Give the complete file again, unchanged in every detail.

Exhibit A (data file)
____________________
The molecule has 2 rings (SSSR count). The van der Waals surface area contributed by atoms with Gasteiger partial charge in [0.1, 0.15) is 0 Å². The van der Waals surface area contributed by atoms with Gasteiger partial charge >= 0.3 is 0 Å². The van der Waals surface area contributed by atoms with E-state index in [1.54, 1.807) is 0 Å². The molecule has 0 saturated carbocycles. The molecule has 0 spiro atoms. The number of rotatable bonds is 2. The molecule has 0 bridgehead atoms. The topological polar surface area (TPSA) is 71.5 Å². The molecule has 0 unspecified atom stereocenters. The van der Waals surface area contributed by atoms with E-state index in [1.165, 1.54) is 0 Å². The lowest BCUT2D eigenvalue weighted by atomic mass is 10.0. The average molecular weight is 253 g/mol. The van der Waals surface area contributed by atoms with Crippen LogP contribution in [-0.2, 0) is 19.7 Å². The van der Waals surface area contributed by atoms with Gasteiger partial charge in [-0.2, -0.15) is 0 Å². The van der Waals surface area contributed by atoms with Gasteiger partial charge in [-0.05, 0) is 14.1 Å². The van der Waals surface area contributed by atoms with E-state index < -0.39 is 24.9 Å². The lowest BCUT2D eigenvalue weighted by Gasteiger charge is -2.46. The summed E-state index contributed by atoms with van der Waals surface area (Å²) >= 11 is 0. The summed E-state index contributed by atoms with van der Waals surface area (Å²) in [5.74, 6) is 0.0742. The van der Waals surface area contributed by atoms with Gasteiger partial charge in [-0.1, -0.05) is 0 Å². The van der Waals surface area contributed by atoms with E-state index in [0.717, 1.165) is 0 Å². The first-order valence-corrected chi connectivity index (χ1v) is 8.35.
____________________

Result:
The molecule has 2 rings (SSSR count). The van der Waals surface area contributed by atoms with Gasteiger partial charge in [0.1, 0.15) is 0 Å². The van der Waals surface area contributed by atoms with Gasteiger partial charge >= 0.3 is 0 Å². The van der Waals surface area contributed by atoms with E-state index in [1.54, 1.807) is 0 Å². The molecule has 0 saturated carbocycles. The molecule has 0 spiro atoms. The number of rotatable bonds is 2. The molecule has 0 bridgehead atoms. The topological polar surface area (TPSA) is 71.5 Å². The molecule has 0 unspecified atom stereocenters. The van der Waals surface area contributed by atoms with E-state index in [1.165, 1.54) is 0 Å². The lowest BCUT2D eigenvalue weighted by atomic mass is 10.0. The average molecular weight is 253 g/mol. The van der Waals surface area contributed by atoms with Crippen LogP contribution in [-0.2, 0) is 19.7 Å². The van der Waals surface area contributed by atoms with Gasteiger partial charge in [-0.2, -0.15) is 0 Å². The van der Waals surface area contributed by atoms with Gasteiger partial charge in [-0.05, 0) is 14.1 Å². The van der Waals surface area contributed by atoms with E-state index < -0.39 is 24.9 Å². The lowest BCUT2D eigenvalue weighted by Gasteiger charge is -2.46. The summed E-state index contributed by atoms with van der Waals surface area (Å²) >= 11 is 0. The summed E-state index contributed by atoms with van der Waals surface area (Å²) in [5.74, 6) is 0.0742. The van der Waals surface area contributed by atoms with Gasteiger partial charge in [-0.1, -0.05) is 0 Å². The van der Waals surface area contributed by atoms with E-state index in [0.717, 1.165) is 0 Å². The first-order valence-corrected chi connectivity index (χ1v) is 8.35.